The introduction of AI to the tool, which originally launched as a B2B platform in 2021, aims to reduce the barriers to creating personalised or custom garments, which typically come at higher costs for design and manufacture, and can often result in overstock.  

Anecdotally, there are sustainability benefits to ordering custom, too. One in 10 off-the-rack fashion items are reportedly never sold, ending up in landfill, and an estimated 200,000 tonnes of fashion waste is thrown away or incinerated every year across Western countries. 

Personalised and custom garments encourage consumers to make more considered purchase decisions, are likely to hold more sentimental value and are less likely to end up in the bin, creating a win-win situation for retailers and shoppers alike.  

Want to dive deeper into the digital strategy of H&M Group? Join Creator Studio’s Head of Brand & Marketing Mårten Al Fakir Larsson at the Digital Summit on February 7.  

John Lewis Partnership: Investing in digitally driven customer experiences 

John Lewis Partnership has been on a transformational journey since announcing its turnaround plan in October 2020. Investing in creating seamless, tech-enabled in-store customer experiences is high on its list of priorities.  

John Lewis website shown through a magnifying glass

John Lewis has invested in accelerating its ecommerce offering

More than £1bn has been committed to accelerate its ecommerce offering and boost in-store CX, with the seeds of success beginning to sprout. 

Announcing interim results in September 2023, John Lewis reported that shop sales had seen a 2% improvement, driven by increased footfall from the draw of new services “such as personal styling appointments (up 27%), beauty services (up 23%) and nursery consultations (up 17%)”.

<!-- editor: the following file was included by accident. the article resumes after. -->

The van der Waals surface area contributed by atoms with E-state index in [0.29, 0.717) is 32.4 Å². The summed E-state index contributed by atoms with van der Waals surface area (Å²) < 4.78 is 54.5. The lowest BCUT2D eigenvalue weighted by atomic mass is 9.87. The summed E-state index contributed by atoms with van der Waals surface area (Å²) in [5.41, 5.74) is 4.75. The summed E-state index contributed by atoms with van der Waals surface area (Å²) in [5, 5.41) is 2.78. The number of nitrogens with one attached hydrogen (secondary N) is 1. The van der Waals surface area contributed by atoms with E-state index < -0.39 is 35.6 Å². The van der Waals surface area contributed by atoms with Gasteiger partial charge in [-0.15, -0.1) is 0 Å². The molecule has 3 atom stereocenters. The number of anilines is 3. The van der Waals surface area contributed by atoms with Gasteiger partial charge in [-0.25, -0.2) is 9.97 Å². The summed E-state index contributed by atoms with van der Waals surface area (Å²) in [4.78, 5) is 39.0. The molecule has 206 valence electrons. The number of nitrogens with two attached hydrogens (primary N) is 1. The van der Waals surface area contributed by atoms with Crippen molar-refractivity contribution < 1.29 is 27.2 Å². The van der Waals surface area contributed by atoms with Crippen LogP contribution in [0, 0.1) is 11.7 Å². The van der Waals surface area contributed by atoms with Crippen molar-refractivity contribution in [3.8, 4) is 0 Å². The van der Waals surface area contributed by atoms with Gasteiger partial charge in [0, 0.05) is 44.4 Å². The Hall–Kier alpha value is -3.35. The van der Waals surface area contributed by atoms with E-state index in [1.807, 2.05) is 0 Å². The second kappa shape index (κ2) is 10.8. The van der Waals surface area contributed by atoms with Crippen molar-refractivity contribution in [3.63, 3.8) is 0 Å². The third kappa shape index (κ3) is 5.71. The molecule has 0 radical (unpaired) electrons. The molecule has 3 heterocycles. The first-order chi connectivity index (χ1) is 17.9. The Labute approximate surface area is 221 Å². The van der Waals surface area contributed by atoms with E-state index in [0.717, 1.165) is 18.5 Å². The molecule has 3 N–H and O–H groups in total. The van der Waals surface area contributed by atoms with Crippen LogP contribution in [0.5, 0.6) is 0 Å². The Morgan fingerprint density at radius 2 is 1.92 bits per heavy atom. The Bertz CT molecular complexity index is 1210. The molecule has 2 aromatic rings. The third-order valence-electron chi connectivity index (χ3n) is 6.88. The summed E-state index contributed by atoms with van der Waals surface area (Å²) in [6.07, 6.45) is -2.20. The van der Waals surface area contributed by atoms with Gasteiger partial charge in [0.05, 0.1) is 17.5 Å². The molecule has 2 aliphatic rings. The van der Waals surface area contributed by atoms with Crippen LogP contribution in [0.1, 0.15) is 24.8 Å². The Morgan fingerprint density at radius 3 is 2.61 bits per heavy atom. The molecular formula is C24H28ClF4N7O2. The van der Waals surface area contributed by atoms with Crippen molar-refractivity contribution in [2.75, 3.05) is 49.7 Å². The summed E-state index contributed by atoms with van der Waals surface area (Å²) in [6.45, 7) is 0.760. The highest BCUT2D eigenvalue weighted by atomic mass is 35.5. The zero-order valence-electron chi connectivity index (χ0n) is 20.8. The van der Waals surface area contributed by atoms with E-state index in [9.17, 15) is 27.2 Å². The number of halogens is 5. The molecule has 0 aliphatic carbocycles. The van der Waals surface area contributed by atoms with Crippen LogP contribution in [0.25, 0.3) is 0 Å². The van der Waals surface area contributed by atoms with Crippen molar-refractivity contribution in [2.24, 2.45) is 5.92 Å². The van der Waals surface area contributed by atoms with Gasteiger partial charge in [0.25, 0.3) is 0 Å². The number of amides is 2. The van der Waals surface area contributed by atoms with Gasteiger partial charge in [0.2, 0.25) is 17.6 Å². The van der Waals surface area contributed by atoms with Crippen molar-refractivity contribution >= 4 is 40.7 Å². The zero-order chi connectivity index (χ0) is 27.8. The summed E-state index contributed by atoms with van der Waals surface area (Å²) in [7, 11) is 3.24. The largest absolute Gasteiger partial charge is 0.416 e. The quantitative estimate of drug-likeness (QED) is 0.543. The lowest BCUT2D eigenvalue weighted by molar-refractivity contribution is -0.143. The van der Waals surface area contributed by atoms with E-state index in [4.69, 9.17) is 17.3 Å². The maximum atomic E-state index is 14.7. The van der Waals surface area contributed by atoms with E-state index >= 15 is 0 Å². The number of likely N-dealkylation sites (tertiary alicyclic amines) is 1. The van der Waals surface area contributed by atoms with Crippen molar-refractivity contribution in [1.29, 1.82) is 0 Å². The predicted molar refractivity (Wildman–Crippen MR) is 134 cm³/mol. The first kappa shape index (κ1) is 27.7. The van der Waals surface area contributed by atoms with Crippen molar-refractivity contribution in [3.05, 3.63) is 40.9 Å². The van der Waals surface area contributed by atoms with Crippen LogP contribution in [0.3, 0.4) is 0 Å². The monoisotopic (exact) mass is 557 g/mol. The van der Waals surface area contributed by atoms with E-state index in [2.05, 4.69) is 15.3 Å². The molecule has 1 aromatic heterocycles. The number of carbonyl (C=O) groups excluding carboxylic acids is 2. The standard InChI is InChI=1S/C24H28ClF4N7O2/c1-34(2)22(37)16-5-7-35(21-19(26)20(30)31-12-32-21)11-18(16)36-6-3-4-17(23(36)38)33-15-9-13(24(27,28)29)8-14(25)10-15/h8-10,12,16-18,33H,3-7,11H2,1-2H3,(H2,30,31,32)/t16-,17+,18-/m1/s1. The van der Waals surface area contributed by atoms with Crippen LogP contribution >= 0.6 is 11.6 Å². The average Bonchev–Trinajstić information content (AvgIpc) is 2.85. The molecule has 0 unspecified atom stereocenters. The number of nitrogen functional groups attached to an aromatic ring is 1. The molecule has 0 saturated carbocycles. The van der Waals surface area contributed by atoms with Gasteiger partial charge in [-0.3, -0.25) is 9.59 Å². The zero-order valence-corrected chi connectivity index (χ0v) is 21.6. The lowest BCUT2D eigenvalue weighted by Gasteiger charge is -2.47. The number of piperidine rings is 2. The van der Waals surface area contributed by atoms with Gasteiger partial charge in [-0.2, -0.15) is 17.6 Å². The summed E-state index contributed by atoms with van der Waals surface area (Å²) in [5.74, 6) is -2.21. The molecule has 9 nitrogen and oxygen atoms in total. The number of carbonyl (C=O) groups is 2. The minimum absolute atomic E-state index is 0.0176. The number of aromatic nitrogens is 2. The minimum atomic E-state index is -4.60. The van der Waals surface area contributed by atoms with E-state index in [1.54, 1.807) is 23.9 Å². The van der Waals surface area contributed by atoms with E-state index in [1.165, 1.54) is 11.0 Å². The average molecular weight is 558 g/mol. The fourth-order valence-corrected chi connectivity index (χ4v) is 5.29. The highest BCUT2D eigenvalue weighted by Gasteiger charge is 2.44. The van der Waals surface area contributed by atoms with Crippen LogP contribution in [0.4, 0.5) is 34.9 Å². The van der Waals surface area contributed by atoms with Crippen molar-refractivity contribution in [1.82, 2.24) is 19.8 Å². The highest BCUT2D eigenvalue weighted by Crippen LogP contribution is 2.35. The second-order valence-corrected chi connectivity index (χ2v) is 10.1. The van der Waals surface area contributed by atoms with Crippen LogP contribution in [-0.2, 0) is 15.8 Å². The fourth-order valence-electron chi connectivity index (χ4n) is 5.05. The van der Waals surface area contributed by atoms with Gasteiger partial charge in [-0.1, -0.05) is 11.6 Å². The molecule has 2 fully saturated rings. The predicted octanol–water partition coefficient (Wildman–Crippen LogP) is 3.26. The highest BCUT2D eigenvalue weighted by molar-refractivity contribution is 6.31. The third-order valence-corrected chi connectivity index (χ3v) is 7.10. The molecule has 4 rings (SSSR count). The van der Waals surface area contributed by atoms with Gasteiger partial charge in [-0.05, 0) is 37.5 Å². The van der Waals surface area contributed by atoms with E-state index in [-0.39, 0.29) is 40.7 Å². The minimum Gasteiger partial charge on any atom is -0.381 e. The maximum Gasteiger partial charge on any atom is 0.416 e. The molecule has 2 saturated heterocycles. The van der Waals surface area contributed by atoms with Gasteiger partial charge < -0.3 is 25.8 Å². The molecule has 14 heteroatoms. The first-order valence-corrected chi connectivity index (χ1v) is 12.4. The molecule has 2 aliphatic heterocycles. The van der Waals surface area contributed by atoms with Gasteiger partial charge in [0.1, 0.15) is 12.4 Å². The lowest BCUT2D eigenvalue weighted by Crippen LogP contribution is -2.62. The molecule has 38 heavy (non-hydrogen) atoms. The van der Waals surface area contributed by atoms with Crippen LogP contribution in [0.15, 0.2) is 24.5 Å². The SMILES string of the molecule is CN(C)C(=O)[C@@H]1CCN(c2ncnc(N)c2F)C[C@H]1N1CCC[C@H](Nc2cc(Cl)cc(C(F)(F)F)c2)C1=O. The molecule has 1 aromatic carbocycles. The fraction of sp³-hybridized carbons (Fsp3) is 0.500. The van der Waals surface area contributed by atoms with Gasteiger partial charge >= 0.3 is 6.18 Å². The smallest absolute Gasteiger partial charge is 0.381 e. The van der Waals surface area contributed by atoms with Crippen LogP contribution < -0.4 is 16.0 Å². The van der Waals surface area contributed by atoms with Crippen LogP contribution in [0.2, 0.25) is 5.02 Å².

In August 2023, the retailer announced it had invested in a £100m agreement with Google, with the aim of cutting its data storage costs and boosting its AI efforts.  

Retailers including Zalando, The Very Group and Ikea have taken the lead when it comes to digital and tech investments in 2023, and John Lewis is determined not to be left behind.  

In August, the department store retailer also announced plans to invest in tools aimed at improving customers’ omnichannel shopping experiences, including augmented reality services and an AI customer-service bot.  

Better data handling through the Google tie-up is set to come, with increased productivity one of the greatest benefits highlighted by JLP Chief Technology Officer Zak Mian in August.  

Alongside operational benefits, there are also customer-facing perks. Offers provided through the retailers’ My John Lewis and My Waitrose schemes will become “more timely, relevant and personalised” as swifter and more comprehensive analysis of data opens avenues to better connect with customers.